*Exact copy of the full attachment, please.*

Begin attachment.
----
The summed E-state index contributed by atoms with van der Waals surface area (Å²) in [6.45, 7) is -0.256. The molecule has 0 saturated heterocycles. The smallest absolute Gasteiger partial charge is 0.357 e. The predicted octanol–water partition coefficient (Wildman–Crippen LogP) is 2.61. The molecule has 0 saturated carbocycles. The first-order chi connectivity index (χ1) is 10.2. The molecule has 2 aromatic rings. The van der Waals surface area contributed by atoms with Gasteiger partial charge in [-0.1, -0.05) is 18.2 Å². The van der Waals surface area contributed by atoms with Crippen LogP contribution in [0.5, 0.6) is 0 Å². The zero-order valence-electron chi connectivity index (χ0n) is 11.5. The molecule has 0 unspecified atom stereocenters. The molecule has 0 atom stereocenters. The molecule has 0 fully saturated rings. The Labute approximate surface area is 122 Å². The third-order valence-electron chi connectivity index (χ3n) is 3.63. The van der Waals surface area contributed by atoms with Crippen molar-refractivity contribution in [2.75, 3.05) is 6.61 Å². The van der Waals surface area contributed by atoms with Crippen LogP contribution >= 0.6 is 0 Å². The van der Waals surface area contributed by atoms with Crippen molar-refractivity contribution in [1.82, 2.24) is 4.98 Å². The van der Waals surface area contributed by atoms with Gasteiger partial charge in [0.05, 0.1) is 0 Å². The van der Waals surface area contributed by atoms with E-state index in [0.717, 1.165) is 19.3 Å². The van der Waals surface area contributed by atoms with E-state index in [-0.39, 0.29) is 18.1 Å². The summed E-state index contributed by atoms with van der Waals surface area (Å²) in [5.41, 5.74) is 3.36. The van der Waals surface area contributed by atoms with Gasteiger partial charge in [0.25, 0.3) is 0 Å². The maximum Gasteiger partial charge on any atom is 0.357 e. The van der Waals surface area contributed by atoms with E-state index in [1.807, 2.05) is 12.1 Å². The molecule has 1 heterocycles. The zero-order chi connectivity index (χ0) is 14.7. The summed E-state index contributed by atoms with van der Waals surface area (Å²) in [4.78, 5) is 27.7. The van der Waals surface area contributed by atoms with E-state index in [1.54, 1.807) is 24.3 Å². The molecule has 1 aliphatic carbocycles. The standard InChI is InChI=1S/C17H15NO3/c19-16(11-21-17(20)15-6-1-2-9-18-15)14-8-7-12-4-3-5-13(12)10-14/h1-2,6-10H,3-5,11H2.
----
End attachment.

The summed E-state index contributed by atoms with van der Waals surface area (Å²) in [6.45, 7) is -0.256. The molecule has 0 saturated heterocycles. The smallest absolute Gasteiger partial charge is 0.357 e. The predicted octanol–water partition coefficient (Wildman–Crippen LogP) is 2.61. The molecule has 0 saturated carbocycles. The first-order chi connectivity index (χ1) is 10.2. The molecule has 2 aromatic rings. The van der Waals surface area contributed by atoms with Gasteiger partial charge in [-0.1, -0.05) is 18.2 Å². The van der Waals surface area contributed by atoms with Crippen LogP contribution in [0.5, 0.6) is 0 Å². The zero-order valence-electron chi connectivity index (χ0n) is 11.5. The molecule has 0 unspecified atom stereocenters. The molecule has 0 atom stereocenters. The molecule has 0 fully saturated rings. The Labute approximate surface area is 122 Å². The third-order valence-electron chi connectivity index (χ3n) is 3.63. The van der Waals surface area contributed by atoms with Crippen molar-refractivity contribution in [2.75, 3.05) is 6.61 Å². The van der Waals surface area contributed by atoms with Crippen LogP contribution >= 0.6 is 0 Å². The van der Waals surface area contributed by atoms with Crippen molar-refractivity contribution in [1.82, 2.24) is 4.98 Å². The van der Waals surface area contributed by atoms with Gasteiger partial charge in [0.05, 0.1) is 0 Å². The van der Waals surface area contributed by atoms with E-state index in [0.717, 1.165) is 19.3 Å². The van der Waals surface area contributed by atoms with E-state index in [-0.39, 0.29) is 18.1 Å². The summed E-state index contributed by atoms with van der Waals surface area (Å²) in [5.41, 5.74) is 3.36. The van der Waals surface area contributed by atoms with Gasteiger partial charge in [0.25, 0.3) is 0 Å². The maximum Gasteiger partial charge on any atom is 0.357 e. The van der Waals surface area contributed by atoms with E-state index in [1.807, 2.05) is 12.1 Å². The molecule has 1 heterocycles. The zero-order chi connectivity index (χ0) is 14.7. The summed E-state index contributed by atoms with van der Waals surface area (Å²) in [4.78, 5) is 27.7. The van der Waals surface area contributed by atoms with E-state index in [1.54, 1.807) is 24.3 Å². The molecule has 1 aliphatic carbocycles. The standard InChI is InChI=1S/C17H15NO3/c19-16(11-21-17(20)15-6-1-2-9-18-15)14-8-7-12-4-3-5-13(12)10-14/h1-2,6-10H,3-5,11H2.